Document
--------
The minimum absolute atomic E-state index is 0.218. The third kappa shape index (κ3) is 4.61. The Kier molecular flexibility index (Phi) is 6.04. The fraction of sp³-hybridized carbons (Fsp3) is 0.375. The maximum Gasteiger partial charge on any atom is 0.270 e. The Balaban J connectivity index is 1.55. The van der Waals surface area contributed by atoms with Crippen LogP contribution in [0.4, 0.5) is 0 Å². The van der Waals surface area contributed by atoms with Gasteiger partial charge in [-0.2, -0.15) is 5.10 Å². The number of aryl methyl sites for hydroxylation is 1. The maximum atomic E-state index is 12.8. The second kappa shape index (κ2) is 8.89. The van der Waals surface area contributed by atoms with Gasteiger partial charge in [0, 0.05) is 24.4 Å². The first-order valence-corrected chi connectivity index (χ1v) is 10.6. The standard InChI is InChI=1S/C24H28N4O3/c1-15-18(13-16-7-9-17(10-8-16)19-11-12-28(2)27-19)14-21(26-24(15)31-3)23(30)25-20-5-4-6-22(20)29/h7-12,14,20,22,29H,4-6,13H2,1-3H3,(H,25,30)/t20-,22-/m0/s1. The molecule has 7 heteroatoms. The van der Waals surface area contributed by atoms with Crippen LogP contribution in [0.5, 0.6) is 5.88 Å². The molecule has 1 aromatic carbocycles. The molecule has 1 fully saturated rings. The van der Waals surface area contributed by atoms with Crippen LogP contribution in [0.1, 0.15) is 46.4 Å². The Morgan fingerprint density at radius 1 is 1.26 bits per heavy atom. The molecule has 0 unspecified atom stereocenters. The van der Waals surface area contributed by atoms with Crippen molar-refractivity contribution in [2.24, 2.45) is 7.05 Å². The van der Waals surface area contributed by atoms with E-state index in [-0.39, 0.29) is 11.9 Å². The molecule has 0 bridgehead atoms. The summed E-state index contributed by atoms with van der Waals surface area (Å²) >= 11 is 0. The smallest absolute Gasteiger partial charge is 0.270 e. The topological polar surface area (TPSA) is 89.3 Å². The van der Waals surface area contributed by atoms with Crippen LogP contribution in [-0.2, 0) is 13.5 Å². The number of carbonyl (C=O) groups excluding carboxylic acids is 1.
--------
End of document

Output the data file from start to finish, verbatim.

The minimum absolute atomic E-state index is 0.218. The third kappa shape index (κ3) is 4.61. The Kier molecular flexibility index (Phi) is 6.04. The fraction of sp³-hybridized carbons (Fsp3) is 0.375. The maximum Gasteiger partial charge on any atom is 0.270 e. The Balaban J connectivity index is 1.55. The van der Waals surface area contributed by atoms with Crippen LogP contribution in [0.4, 0.5) is 0 Å². The van der Waals surface area contributed by atoms with Gasteiger partial charge in [-0.2, -0.15) is 5.10 Å². The number of aryl methyl sites for hydroxylation is 1. The maximum atomic E-state index is 12.8. The second kappa shape index (κ2) is 8.89. The van der Waals surface area contributed by atoms with Gasteiger partial charge in [0, 0.05) is 24.4 Å². The first-order valence-corrected chi connectivity index (χ1v) is 10.6. The standard InChI is InChI=1S/C24H28N4O3/c1-15-18(13-16-7-9-17(10-8-16)19-11-12-28(2)27-19)14-21(26-24(15)31-3)23(30)25-20-5-4-6-22(20)29/h7-12,14,20,22,29H,4-6,13H2,1-3H3,(H,25,30)/t20-,22-/m0/s1. The molecule has 7 heteroatoms. The van der Waals surface area contributed by atoms with Crippen LogP contribution in [0.5, 0.6) is 5.88 Å². The molecule has 1 aromatic carbocycles. The molecule has 1 fully saturated rings. The van der Waals surface area contributed by atoms with Crippen LogP contribution in [0.1, 0.15) is 46.4 Å². The Morgan fingerprint density at radius 1 is 1.26 bits per heavy atom. The molecule has 0 unspecified atom stereocenters. The van der Waals surface area contributed by atoms with Crippen molar-refractivity contribution in [2.24, 2.45) is 7.05 Å². The van der Waals surface area contributed by atoms with E-state index in [-0.39, 0.29) is 11.9 Å². The molecule has 0 bridgehead atoms. The summed E-state index contributed by atoms with van der Waals surface area (Å²) >= 11 is 0. The smallest absolute Gasteiger partial charge is 0.270 e. The topological polar surface area (TPSA) is 89.3 Å². The van der Waals surface area contributed by atoms with Crippen LogP contribution in [-0.2, 0) is 13.5 Å². The number of carbonyl (C=O) groups excluding carboxylic acids is 1.